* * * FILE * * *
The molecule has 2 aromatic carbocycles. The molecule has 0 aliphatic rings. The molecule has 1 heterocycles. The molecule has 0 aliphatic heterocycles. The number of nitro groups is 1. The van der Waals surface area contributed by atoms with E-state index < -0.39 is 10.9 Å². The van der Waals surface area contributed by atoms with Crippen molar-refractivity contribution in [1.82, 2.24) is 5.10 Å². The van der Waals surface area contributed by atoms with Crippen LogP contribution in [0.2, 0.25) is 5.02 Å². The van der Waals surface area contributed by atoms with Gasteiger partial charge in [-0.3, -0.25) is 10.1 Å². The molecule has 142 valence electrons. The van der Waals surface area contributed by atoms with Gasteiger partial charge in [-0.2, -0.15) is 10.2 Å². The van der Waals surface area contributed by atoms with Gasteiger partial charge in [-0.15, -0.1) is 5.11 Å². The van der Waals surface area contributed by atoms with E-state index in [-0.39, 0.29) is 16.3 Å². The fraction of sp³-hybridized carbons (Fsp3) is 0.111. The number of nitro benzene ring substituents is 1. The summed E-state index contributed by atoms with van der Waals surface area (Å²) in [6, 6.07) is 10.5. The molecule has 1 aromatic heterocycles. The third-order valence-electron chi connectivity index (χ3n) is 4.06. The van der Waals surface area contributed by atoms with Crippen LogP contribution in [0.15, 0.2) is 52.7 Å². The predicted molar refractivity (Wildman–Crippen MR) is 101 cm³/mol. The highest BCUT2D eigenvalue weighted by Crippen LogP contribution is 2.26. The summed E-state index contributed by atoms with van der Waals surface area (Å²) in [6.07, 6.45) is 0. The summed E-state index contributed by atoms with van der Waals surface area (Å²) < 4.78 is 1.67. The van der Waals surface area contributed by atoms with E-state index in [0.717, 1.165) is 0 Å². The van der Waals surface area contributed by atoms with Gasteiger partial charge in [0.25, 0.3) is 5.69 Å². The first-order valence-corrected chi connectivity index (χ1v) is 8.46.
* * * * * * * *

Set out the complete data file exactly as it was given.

The molecule has 2 aromatic carbocycles. The molecule has 0 aliphatic rings. The molecule has 1 heterocycles. The molecule has 0 aliphatic heterocycles. The number of nitro groups is 1. The van der Waals surface area contributed by atoms with E-state index < -0.39 is 10.9 Å². The van der Waals surface area contributed by atoms with Crippen molar-refractivity contribution in [1.82, 2.24) is 5.10 Å². The van der Waals surface area contributed by atoms with Crippen LogP contribution in [0.2, 0.25) is 5.02 Å². The van der Waals surface area contributed by atoms with Gasteiger partial charge in [-0.3, -0.25) is 10.1 Å². The molecule has 142 valence electrons. The van der Waals surface area contributed by atoms with Gasteiger partial charge in [-0.2, -0.15) is 10.2 Å². The van der Waals surface area contributed by atoms with Gasteiger partial charge in [-0.15, -0.1) is 5.11 Å². The van der Waals surface area contributed by atoms with E-state index in [-0.39, 0.29) is 16.3 Å². The fraction of sp³-hybridized carbons (Fsp3) is 0.111. The number of nitro benzene ring substituents is 1. The summed E-state index contributed by atoms with van der Waals surface area (Å²) in [6, 6.07) is 10.5. The molecule has 1 aromatic heterocycles. The third-order valence-electron chi connectivity index (χ3n) is 4.06. The van der Waals surface area contributed by atoms with Crippen LogP contribution in [0.15, 0.2) is 52.7 Å². The predicted molar refractivity (Wildman–Crippen MR) is 101 cm³/mol. The highest BCUT2D eigenvalue weighted by Crippen LogP contribution is 2.26. The summed E-state index contributed by atoms with van der Waals surface area (Å²) in [6.07, 6.45) is 0. The summed E-state index contributed by atoms with van der Waals surface area (Å²) < 4.78 is 1.67. The van der Waals surface area contributed by atoms with E-state index in [0.717, 1.165) is 0 Å². The van der Waals surface area contributed by atoms with Gasteiger partial charge in [0.25, 0.3) is 5.69 Å². The first-order valence-corrected chi connectivity index (χ1v) is 8.46.